Jim Murray made the sports page seem as if it should have a $10 cover and a two-drink minimum. In the last four decades of the 20th century, he wrote four, five, even six columns a week, delivering one-liners faster than a stand-up comic with his pants on fire. Casey Stengel’s rambling oratory reminded him of “the sound a porpoise makes underwater and an Abyssinian rug merchant.” Louisville, he wrote, smelled like “a wet bar rag.” One look at boxing’s baleful Sonny Liston and Murray told readers, “you only hope it doesn’t bite.” Even when he railed against the carnage at the Indianapolis 500, there was a laugh, however dark, in his outrage: “Gentlemen, start your coffins.”
He’d throw a change-up once in a while, something serious about racism or violence, and it was when deep pain entered his personal life that he wrote perhaps his best columns. Still, the Jim Murray I most loved to read was the one who wisecracked his way onto a stage made of newsprint. Sportswriters before him had dealt in humor—Damon Runyon, Red Smith, Ring Lardner and Ring’s boy John—but Murray played a different game entirely: Even when a joke tanked, you had to stick around because his next one would slay you.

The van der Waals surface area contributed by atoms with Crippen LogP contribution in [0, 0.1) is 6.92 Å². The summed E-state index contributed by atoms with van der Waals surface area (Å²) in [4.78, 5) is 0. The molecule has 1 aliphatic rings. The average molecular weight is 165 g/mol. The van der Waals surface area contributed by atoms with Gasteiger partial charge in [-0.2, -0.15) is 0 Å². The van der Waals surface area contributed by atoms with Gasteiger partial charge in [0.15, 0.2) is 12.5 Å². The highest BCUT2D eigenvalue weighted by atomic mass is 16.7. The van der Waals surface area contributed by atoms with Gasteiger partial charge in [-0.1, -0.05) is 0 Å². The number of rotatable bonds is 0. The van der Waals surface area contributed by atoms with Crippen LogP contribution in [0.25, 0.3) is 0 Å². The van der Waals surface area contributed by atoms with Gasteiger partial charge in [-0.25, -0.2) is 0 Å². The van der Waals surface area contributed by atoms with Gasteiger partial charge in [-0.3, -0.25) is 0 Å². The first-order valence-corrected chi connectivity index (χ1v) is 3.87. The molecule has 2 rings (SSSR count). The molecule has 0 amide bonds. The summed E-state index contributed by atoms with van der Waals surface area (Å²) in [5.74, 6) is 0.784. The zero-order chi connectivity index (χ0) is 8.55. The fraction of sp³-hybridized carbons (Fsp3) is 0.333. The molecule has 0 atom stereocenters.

You can order Ted Geltner’s new Murray biography, The Last King of the Sports Page, here. And if you’ve never read Rick Reilly’s 1986 bonus piece on Murray, check it out.